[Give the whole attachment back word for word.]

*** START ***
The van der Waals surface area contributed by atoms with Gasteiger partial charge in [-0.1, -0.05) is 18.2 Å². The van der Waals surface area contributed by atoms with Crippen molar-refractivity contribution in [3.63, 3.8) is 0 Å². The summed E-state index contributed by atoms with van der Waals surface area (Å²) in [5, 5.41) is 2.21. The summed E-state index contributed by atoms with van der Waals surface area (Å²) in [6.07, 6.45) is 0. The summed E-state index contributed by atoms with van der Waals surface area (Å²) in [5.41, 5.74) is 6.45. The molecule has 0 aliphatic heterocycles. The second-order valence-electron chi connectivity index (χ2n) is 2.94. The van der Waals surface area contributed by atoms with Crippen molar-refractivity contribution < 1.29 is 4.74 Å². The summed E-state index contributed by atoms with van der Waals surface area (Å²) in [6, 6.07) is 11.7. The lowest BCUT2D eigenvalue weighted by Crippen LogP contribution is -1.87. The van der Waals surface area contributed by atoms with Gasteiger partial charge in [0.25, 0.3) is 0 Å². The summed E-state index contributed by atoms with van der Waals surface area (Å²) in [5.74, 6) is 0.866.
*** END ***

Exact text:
The van der Waals surface area contributed by atoms with Gasteiger partial charge in [-0.1, -0.05) is 18.2 Å². The van der Waals surface area contributed by atoms with Crippen molar-refractivity contribution in [3.63, 3.8) is 0 Å². The summed E-state index contributed by atoms with van der Waals surface area (Å²) in [5, 5.41) is 2.21. The summed E-state index contributed by atoms with van der Waals surface area (Å²) in [6.07, 6.45) is 0. The summed E-state index contributed by atoms with van der Waals surface area (Å²) in [5.41, 5.74) is 6.45. The molecule has 0 aliphatic heterocycles. The second-order valence-electron chi connectivity index (χ2n) is 2.94. The van der Waals surface area contributed by atoms with Crippen molar-refractivity contribution < 1.29 is 4.74 Å². The summed E-state index contributed by atoms with van der Waals surface area (Å²) in [6, 6.07) is 11.7. The lowest BCUT2D eigenvalue weighted by Crippen LogP contribution is -1.87. The van der Waals surface area contributed by atoms with Gasteiger partial charge in [0.25, 0.3) is 0 Å². The summed E-state index contributed by atoms with van der Waals surface area (Å²) in [5.74, 6) is 0.866.